Behold the hand that wrought a nation's cure,
Stretch'd to relieve the idiot and the
Proud vice to brand, or injur'd worth adorn,
And itretch the ray to ages yet unborn.
Not but there who merit other palms ;
Hopkins and Sternhold glad the heart with psalms :
The boys and girls whom charity maintains,
Implore your help in these pathetic strains :
How couid devotion touch the country pews,
Unless the Gods bestow'd
Muse? Verse chears their leisure, verse aflifts their work, Verse prays for peace, or sings down pope and Turk, The silenc'd preacher yields to potent itrain, And feels that grace his pray’r berought in vain The blessing thrills thro’all the lab’ring throng,
And heav'n is won by violence of song.
Our rural ancestors, with little bleft,
Patient of labour when the end was rest,
Indulg'd the day that hous’d their annual grain,
With feasts, and off'rings, and a thankful strain:
The joy their wives, their sons, and servants share,
Ease of their toil , and partners of their care:
The laugh, the jest , attendants on the bowl,
Smooth'd ev'ry brow, and open'd ev'ry soul:
With growing years the pleasing licence grew,
And taunts alternate innocently flew.
But times corrupt, and nature iil-inclin'd,
Produc'd the point that left a fting behind;
Till friend with friend, and families at strife,
Triumphant malice rag'd thro' private life.
Who felt the wrong, or fer'd it, took th'alarm,
Appeal'd to law, and justice lent her arm.
At length, by wholsome dread of starutes bound,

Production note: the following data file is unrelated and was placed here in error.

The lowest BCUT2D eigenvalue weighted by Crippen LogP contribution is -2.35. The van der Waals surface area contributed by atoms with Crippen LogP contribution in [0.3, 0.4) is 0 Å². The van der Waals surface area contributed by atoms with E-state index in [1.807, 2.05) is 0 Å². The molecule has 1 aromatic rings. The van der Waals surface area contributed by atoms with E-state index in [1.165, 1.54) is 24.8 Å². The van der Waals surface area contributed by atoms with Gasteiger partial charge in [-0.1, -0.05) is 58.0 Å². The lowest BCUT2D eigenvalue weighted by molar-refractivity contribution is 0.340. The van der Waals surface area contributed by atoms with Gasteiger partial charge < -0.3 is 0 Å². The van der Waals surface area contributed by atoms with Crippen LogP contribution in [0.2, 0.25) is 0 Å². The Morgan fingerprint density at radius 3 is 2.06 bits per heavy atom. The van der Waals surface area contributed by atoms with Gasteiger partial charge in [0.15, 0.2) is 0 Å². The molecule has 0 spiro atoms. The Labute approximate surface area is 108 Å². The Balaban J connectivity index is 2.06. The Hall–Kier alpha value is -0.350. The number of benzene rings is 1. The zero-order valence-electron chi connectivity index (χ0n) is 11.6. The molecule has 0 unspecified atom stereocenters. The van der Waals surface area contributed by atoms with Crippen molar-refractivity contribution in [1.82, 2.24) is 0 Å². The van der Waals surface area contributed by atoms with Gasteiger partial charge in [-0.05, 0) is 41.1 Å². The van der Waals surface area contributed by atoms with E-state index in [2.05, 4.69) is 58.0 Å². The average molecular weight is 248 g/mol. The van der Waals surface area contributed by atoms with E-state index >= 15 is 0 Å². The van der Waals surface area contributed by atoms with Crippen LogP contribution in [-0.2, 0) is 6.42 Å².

The poets learn’d to please, and not to wound;
Most warp'd to flate'ry's side ; but some, more nice,
Preserv'd the freedom, and furbore the vice.
Hence satire rore, that just the medium hit,
And heals with morals what it hurts with wit.
We conquer'd France, but felt our captive's charms;
Her arts victorious triumph'd o'er our arms;
Britain to soft refinements less a foe,
Vit grew polite , and rumbers learn'd to flow.
Waller was smooth; but Dryden caught to join
The varying verse, the fill-resounding line,
The long majestic march, and energy divine.
Tho'still some traces of our rustic vein,
And splay-foot verse remainid, and will remain.
Late , very late, correctness grew our care,
When the tir'd nation breath'd from civil war.
Exact Racine , and Corneille's noble fire,
Show'd us that France had something to admire.
Not but the tragic spirit was our own,
And full in Shakespear, fair in Otway shone :
But Otway fail'd to polish or refine,
And fluent Shakespear scarce effac'd a line.
Ev'n copious Dryden wanted, or forgot ,
The last and greatest art, the art to blot.
Some doubt, if equal pains, or equal fire
The humbler Muse of comedy require.
But in known images of life, I guess
The labour greater, as th' indulgence less.
Observe how seldom ev'n the best succeed :
Tell me if Congreve's fools are fools indeed!
What pert , low dialogue has Farqu’ar writ!
How Van wants grace , who never wanted wit!
The ftage how loosely does Afiræa tread,
Who fairly puts all characters to bed!
And idle Cibber, how he breaks the laws,
To make poor Pinky eat with vast applause!
But fill their purse, our poet's work is done,
Alike to them, by pathos or by pun.
O you! whom vanity's light bark conveys
On fame's mad voyage by the wind of praise ,
With what a shifting gale your course you ply
For ever sunk too low, or born too high!
Who pants for glory finds but short repose ,
A breath revives him, or a breath o'erthrows.